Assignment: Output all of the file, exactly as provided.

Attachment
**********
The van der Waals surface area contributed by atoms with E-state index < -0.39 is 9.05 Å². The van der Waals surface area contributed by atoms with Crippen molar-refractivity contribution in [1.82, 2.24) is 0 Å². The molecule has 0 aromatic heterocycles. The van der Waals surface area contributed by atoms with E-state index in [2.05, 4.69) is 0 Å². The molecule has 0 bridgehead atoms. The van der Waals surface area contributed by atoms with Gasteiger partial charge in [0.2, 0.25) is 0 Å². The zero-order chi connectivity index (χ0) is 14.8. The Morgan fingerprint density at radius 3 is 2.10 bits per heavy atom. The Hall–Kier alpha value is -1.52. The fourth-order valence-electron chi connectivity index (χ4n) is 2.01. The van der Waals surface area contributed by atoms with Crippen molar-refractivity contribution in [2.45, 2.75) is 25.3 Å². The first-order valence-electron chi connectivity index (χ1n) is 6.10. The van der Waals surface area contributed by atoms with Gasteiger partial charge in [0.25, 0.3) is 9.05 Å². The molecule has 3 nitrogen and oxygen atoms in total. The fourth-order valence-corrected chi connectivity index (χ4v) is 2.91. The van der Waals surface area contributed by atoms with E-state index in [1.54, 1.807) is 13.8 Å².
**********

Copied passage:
The van der Waals surface area contributed by atoms with E-state index < -0.39 is 9.05 Å². The van der Waals surface area contributed by atoms with Crippen molar-refractivity contribution in [1.82, 2.24) is 0 Å². The molecule has 0 aromatic heterocycles. The van der Waals surface area contributed by atoms with E-state index in [2.05, 4.69) is 0 Å². The molecule has 0 bridgehead atoms. The van der Waals surface area contributed by atoms with Gasteiger partial charge in [0.2, 0.25) is 0 Å². The zero-order chi connectivity index (χ0) is 14.8. The Morgan fingerprint density at radius 3 is 2.10 bits per heavy atom. The Hall–Kier alpha value is -1.52. The fourth-order valence-electron chi connectivity index (χ4n) is 2.01. The van der Waals surface area contributed by atoms with Crippen molar-refractivity contribution in [2.45, 2.75) is 25.3 Å². The first-order valence-electron chi connectivity index (χ1n) is 6.10. The van der Waals surface area contributed by atoms with Gasteiger partial charge in [0.25, 0.3) is 9.05 Å². The molecule has 3 nitrogen and oxygen atoms in total. The fourth-order valence-corrected chi connectivity index (χ4v) is 2.91. The van der Waals surface area contributed by atoms with E-state index in [1.54, 1.807) is 13.8 Å².